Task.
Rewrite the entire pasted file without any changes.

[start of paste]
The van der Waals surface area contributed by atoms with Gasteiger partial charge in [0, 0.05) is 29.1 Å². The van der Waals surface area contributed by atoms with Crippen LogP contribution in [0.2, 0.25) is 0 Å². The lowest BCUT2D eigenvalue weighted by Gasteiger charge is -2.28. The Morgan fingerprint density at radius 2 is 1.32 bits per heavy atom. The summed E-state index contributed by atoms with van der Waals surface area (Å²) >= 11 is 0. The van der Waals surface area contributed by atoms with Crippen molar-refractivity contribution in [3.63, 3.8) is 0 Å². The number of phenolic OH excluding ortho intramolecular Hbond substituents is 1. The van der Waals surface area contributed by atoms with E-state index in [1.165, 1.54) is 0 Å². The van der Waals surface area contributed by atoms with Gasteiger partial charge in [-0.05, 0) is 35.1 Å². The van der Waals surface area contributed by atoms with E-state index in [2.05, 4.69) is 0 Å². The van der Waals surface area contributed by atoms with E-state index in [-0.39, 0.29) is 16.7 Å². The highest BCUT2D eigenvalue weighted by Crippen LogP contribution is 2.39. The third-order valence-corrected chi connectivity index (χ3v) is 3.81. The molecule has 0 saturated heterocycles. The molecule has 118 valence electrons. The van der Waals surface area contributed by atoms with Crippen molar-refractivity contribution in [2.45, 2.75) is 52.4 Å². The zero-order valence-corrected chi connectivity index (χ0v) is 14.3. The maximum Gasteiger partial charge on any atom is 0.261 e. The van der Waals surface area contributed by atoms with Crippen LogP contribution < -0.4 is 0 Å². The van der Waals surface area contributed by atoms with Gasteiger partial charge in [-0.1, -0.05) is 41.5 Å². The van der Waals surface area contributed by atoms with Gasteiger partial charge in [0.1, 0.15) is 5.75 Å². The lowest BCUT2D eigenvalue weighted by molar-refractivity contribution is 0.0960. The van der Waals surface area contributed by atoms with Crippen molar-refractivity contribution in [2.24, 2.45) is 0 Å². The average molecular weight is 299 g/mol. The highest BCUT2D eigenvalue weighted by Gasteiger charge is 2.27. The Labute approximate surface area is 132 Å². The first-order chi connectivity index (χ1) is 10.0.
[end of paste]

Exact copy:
The van der Waals surface area contributed by atoms with Gasteiger partial charge in [0, 0.05) is 29.1 Å². The van der Waals surface area contributed by atoms with Crippen LogP contribution in [0.2, 0.25) is 0 Å². The lowest BCUT2D eigenvalue weighted by Gasteiger charge is -2.28. The Morgan fingerprint density at radius 2 is 1.32 bits per heavy atom. The summed E-state index contributed by atoms with van der Waals surface area (Å²) >= 11 is 0. The van der Waals surface area contributed by atoms with Crippen molar-refractivity contribution in [3.63, 3.8) is 0 Å². The number of phenolic OH excluding ortho intramolecular Hbond substituents is 1. The van der Waals surface area contributed by atoms with E-state index in [1.165, 1.54) is 0 Å². The van der Waals surface area contributed by atoms with Gasteiger partial charge in [-0.05, 0) is 35.1 Å². The van der Waals surface area contributed by atoms with E-state index in [2.05, 4.69) is 0 Å². The van der Waals surface area contributed by atoms with E-state index in [-0.39, 0.29) is 16.7 Å². The highest BCUT2D eigenvalue weighted by Crippen LogP contribution is 2.39. The third-order valence-corrected chi connectivity index (χ3v) is 3.81. The molecule has 0 saturated heterocycles. The molecule has 118 valence electrons. The van der Waals surface area contributed by atoms with Crippen molar-refractivity contribution in [2.45, 2.75) is 52.4 Å². The zero-order valence-corrected chi connectivity index (χ0v) is 14.3. The maximum Gasteiger partial charge on any atom is 0.261 e. The van der Waals surface area contributed by atoms with Crippen LogP contribution < -0.4 is 0 Å². The van der Waals surface area contributed by atoms with Gasteiger partial charge in [-0.1, -0.05) is 41.5 Å². The van der Waals surface area contributed by atoms with Gasteiger partial charge in [0.1, 0.15) is 5.75 Å². The lowest BCUT2D eigenvalue weighted by molar-refractivity contribution is 0.0960. The van der Waals surface area contributed by atoms with Crippen molar-refractivity contribution in [2.24, 2.45) is 0 Å². The average molecular weight is 299 g/mol. The highest BCUT2D eigenvalue weighted by Gasteiger charge is 2.27. The Labute approximate surface area is 132 Å². The first-order chi connectivity index (χ1) is 10.0.